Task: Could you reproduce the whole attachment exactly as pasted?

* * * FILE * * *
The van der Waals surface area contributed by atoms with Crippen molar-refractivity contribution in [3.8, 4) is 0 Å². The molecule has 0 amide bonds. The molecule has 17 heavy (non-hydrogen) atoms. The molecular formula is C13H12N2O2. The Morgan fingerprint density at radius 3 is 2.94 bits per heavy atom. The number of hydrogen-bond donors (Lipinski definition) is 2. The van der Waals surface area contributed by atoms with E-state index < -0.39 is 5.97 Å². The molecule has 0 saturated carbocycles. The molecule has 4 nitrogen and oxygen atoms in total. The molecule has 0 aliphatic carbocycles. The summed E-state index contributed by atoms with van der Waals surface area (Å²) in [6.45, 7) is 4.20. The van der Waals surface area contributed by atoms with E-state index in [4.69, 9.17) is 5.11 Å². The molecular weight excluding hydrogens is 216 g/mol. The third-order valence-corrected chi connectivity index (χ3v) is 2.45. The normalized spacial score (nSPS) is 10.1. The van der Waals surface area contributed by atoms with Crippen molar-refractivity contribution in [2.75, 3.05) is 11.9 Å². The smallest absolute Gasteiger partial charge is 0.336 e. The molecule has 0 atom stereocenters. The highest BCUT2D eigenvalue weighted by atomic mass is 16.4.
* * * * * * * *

The van der Waals surface area contributed by atoms with Crippen molar-refractivity contribution in [3.8, 4) is 0 Å². The molecule has 0 amide bonds. The molecule has 17 heavy (non-hydrogen) atoms. The molecular formula is C13H12N2O2. The Morgan fingerprint density at radius 3 is 2.94 bits per heavy atom. The number of hydrogen-bond donors (Lipinski definition) is 2. The van der Waals surface area contributed by atoms with E-state index < -0.39 is 5.97 Å². The molecule has 0 saturated carbocycles. The molecule has 4 nitrogen and oxygen atoms in total. The molecule has 0 aliphatic carbocycles. The summed E-state index contributed by atoms with van der Waals surface area (Å²) in [6.45, 7) is 4.20. The van der Waals surface area contributed by atoms with E-state index in [4.69, 9.17) is 5.11 Å². The molecular weight excluding hydrogens is 216 g/mol. The third-order valence-corrected chi connectivity index (χ3v) is 2.45. The normalized spacial score (nSPS) is 10.1. The van der Waals surface area contributed by atoms with Crippen molar-refractivity contribution in [2.75, 3.05) is 11.9 Å². The smallest absolute Gasteiger partial charge is 0.336 e. The molecule has 0 atom stereocenters. The highest BCUT2D eigenvalue weighted by atomic mass is 16.4.